Besides the indulging creatives of the Beat Generation, Mahjoun Cannabis edibles recipes have found its way into American culture on a few other occasions. The infamous Alice B. Toklas cookbook features a recipe for Hashish fudge, an adaptation of Moroccan Mahjoun, that was given to her by the avant-garde painter Brion Gysin. Alice states,
“It might provide an entertaining refreshment for a Ladies’ Bridge Club or a chapter meeting of the DAR [Daughters of the American Revolution]. In Morocco, it is thought to be good for warding off the common cold in damp winter weather and is, indeed, more effective if taken with large quantities of hot mint tea. Euphoria and brilliant storms of laughter; ecstatic reveries and extensions of one’s personality on several simultaneous planes are to be complacently expected.”
More recently, you can see Anthony Bourdain make Majoun in Tangier; check out Episode 5 of his CNN series Parts Unknown. Bourdain embarks on a clandestine mission to learn how this cannabis reci is made by dudes in creepy animal masks. But did he try the finished product? You decide.
“Of course, network standards prohibit me from even tasting this delicious and reportedly mind-altering treat, I’m guessing anyway. So until I see Chris, John, and Wolf doing bong rips in the Situation Room, I will, of course, abide by these rules, because that’s the kind of guy I am.”
Mahjoun (Moroccan Hash Jam) Recipe
This 1,000-year-old Berber recipe for spicy, savory-sweet mahjoun—Moroccan hash jam—is “the most legendary of all psychoactive confections.”
Prep time: 1 hour 15 minutes
Total time: 1 hour 15 minutes
for the mahjoun:
3/4 cup unsalted butter
1-3 grams hash (Potency: 1 gram for 20-milligram strength balls, 2 grams for 40-milligram strength balls, 3 grams for 60-milligram strength balls, based on an average of 50-percent THC per gram of hash.)
3 ounces cashews (raw or lightly toasted, salted or unsalted)
3 ounces pistachios, shelled (raw or lightly toasted, salted or unsalted)
4 ounces almonds (raw or lightly toasted, salted or unsalted)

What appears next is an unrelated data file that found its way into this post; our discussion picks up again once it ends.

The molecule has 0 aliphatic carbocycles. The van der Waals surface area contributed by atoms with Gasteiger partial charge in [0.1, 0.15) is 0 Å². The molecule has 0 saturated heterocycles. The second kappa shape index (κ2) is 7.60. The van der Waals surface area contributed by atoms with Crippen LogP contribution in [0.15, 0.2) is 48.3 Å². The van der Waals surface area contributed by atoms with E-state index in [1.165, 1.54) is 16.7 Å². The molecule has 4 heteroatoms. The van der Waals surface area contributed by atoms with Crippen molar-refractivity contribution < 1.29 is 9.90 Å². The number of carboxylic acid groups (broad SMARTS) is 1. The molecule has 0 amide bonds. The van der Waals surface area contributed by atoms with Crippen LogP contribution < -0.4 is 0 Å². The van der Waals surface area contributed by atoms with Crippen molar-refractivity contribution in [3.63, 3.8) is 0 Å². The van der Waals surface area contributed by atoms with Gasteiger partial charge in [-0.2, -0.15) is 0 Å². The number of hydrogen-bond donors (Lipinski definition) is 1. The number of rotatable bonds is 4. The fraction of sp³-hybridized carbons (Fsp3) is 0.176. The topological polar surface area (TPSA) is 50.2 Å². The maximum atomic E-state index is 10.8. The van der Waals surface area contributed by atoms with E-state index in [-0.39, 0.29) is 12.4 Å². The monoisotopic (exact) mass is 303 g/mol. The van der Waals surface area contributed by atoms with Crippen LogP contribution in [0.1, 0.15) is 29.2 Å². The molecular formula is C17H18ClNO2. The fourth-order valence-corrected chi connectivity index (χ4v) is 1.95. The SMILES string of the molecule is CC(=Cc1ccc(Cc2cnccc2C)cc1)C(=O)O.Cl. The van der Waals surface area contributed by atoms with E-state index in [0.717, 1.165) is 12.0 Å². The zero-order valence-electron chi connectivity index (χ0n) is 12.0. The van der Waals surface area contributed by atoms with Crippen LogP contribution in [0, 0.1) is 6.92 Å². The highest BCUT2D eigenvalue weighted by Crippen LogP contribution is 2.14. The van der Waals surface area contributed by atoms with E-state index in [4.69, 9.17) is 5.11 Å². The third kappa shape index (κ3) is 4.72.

3 ounces Black Mission figs
4 ounces Medjool dates
1/2 cup raw honey
2 ounces rose water
2 tablespoons flour
1 teaspoon pink Himalayan sea salt
for the spice mixture (use 1 oz. per batch):
1 teaspoon turmeric powder
1 teaspoon powdered cardamom
1 teaspoon powdered ginger
1 teaspoon black pepper, finely ground
1 teaspoon cinnamon
1 teaspoon dried lavender flowers (optional)
1. Preheat oven to 250° F. Place butter and powdered hash in a shallow Pyrex dish and heat on center rack for approximately 30 minutes to fully activate THC.
2. While hash is heating, in a food processor, add the nuts and gently grind into small pieces. Reserve 1⁄4 cup for coating jam balls and set aside.
3. Using kitchen shears or a paring knife, remove any stems from figs. Check dates carefully, removing any pits or hulls. Finely dice and set aside.
4. Measure honey, rose water, and spices. Combine spices and set aside.
5. Remove butter and hash mixture from oven and place in a medium saucepan on the stove over low heat. Add flour and whisk to blend well. Continue cooking on a low simmer until foaming (4 to 5 minutes), stirring constantly just until roux is lightly browned, being cautious not to burn butter. Remove from heat and add salt. Stir to blend. Set aside.
6. In a large bowl, combine nuts and dried fruit, roux, honey, rose water, and 1 ounce of spice mixture. With clean hands, knead ingredients until well-incorporated, smooth, and thick, with a slight sheen. If necessary, refrigerate for 25 or 30 minutes before proceeding to the next step.
7. Using a small ice cream scoop or measuring spoon, spoon approximately 2 tablespoons of the mixture at a time and gently roll into balls. Coat/roll balls in reserved finely ground nuts. Store in airtight container and refrigerate for up to 2 weeks.